Much has been written about the late Dame Zaha Hadid but perhaps not many know about the multi-disciplinary artist Antonio de Campos and how his work contributed to her oeuvre. The Brazil-born Campos was a creative consultant and direct collaborator to architect Zaha Hadid right up to just before she passed away and was instrumental in creating architectural images for Hadid.
In the 1980s, before Hadid's first project made it from plan to piling, she became known for architectural images. These images were a combination of layers of detail and distortions of the projects, and the results were wondrously intricately charged and confusing architectural images. Alongside the buildings and design objects, these images formed a separate area of the architect’s oeuvre.
As technology changed the ways in which complex buildings could be represented, elements of architecture and film were able to merge and became the new hallmark of Zaha Hadid’s architectural representations after the turn of the millennium. This is where Antonio de Campos came in, as the artist consultant who created a significant number of the large format images in the 2006 exhibition at the Guggenheim Museum, for example.
Campos' work is now the subject of an ongoing exhibition at DAM Ostend (Deutsches Architekturmuseum). Comprising complex collages of prints, foils, and spray techniques, the works were created as preliminary works and intermediate stages for objects that were then used by Zaha Hadid Architects.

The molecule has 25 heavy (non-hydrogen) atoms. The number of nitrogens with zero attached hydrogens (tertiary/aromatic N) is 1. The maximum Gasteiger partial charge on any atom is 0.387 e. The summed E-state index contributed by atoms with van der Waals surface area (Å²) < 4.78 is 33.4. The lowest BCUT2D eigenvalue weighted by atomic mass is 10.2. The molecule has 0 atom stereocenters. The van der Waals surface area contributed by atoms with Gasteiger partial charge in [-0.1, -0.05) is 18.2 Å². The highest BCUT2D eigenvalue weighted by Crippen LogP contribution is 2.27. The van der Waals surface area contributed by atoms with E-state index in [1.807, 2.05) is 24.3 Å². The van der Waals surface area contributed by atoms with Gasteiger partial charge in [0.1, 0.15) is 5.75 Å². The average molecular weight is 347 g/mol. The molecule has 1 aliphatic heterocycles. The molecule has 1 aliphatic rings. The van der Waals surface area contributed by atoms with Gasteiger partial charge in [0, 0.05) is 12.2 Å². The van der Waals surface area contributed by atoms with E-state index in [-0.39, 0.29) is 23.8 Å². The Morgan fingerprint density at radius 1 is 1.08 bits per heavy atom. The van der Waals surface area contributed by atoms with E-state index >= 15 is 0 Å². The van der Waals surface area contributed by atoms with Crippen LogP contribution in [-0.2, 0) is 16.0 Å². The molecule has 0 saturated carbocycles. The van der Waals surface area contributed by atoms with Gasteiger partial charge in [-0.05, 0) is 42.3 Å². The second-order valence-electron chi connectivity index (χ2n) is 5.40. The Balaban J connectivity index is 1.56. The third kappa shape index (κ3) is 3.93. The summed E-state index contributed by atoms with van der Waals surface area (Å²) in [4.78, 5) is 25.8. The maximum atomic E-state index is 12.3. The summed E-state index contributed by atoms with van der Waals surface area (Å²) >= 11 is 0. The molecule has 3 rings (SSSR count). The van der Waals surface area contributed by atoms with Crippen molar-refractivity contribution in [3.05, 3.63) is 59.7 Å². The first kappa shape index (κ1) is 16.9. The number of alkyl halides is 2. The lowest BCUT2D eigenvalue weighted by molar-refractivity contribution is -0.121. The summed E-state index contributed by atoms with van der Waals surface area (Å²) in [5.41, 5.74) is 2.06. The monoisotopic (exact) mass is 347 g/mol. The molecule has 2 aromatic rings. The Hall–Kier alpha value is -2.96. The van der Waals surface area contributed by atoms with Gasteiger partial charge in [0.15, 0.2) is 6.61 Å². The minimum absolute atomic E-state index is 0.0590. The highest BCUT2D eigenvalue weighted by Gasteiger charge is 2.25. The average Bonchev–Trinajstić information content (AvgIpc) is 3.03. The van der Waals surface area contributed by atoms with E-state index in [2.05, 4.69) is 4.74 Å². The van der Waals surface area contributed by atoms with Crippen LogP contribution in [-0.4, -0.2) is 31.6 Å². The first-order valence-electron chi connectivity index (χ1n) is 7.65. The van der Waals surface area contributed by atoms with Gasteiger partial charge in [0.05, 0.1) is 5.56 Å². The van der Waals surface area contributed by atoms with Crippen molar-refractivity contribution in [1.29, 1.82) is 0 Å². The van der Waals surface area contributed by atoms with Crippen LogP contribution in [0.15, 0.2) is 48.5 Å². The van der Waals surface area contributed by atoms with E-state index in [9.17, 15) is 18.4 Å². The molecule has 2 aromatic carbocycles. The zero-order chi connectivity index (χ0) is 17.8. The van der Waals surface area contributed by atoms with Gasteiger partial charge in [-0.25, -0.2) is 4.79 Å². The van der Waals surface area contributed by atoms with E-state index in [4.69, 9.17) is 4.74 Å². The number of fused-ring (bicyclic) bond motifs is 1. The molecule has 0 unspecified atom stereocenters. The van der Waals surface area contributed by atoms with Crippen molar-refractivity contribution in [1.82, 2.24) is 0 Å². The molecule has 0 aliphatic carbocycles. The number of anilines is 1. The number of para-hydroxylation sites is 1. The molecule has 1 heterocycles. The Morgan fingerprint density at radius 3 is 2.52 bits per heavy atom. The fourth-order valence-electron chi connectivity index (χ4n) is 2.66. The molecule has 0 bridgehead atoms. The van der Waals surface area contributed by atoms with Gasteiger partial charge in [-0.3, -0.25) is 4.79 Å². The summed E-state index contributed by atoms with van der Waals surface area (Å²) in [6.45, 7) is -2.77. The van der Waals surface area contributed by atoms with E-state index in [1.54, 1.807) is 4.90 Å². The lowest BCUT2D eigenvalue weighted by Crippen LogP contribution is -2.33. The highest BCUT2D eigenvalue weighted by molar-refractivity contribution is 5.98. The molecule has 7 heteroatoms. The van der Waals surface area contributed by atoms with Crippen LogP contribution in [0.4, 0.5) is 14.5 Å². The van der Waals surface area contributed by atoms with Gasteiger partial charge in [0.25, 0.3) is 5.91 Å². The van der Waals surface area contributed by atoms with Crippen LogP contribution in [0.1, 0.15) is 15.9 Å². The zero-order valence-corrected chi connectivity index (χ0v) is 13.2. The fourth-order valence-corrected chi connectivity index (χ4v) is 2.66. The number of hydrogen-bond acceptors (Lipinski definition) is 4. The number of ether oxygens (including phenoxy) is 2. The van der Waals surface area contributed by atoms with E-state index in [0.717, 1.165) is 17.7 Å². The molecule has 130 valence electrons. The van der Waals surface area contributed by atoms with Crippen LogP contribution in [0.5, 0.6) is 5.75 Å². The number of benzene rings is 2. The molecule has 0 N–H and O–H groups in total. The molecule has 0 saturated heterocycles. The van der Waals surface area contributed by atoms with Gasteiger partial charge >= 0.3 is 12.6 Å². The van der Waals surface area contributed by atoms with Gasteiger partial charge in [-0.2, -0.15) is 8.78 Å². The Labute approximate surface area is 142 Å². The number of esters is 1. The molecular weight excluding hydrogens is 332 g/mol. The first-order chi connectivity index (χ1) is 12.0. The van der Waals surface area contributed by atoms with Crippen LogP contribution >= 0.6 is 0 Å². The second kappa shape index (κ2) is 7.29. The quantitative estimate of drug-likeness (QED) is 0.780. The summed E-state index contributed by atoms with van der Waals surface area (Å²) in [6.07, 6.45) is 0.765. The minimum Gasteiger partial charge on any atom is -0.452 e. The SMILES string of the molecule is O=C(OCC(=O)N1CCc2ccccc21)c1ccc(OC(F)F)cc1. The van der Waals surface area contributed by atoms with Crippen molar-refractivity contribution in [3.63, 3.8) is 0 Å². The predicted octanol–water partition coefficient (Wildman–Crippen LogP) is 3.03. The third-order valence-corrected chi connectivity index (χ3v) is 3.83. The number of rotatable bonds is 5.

Tatler Homes speaks to the artist about what it was like collaborating with an architectural icon.
Tell us a bit about your background and how it led you to this career.
Architecture drawings and models have always been a passion since my childhood. However, I wasn’t really interested in building anything real. My fascination was with the process. I guess I’ve always been keen on understanding creativity itself.
Back in the day, when I had to choose what to study, I decided on architecture as I couldn’t find anything else that fulfilled my interests. In parallel, I took film classes as it offers the possibility to deconstruct and recreate the real, transforming people into characters and studios into very different spaces. To me, architecture and filmmaking were quite the opposite in terms of their creative processes… at least that’s what I thought back then.
How did you come to work with Zaha Hadid?
Back in the late ’80s. A Malaysian friend Kim Lee Chai introduced me to Zaha. He used to be her pupil, and as he is a fantastic cook, Zaha asked him to prepare a Malaysian dinner for a couple of guests coming to her house and told him to bring a friend along. I was his guest friend that night. The next day, I started working for her.
What did your work with Hadid entail and what was the work process like?
Her creative practice became very different from what she did in the '80s and '90s, and it was the beginning of working digitally. I then decided to use some aspects of the digital drawings, by interviewing all her architects and trying to understand what their vision for each and every project was, then I would take some of these observations to my studio and create the paintings, which later were presented to Zaha for her approval. There was a lot of trust involved as it could all be cancelled by her in the end.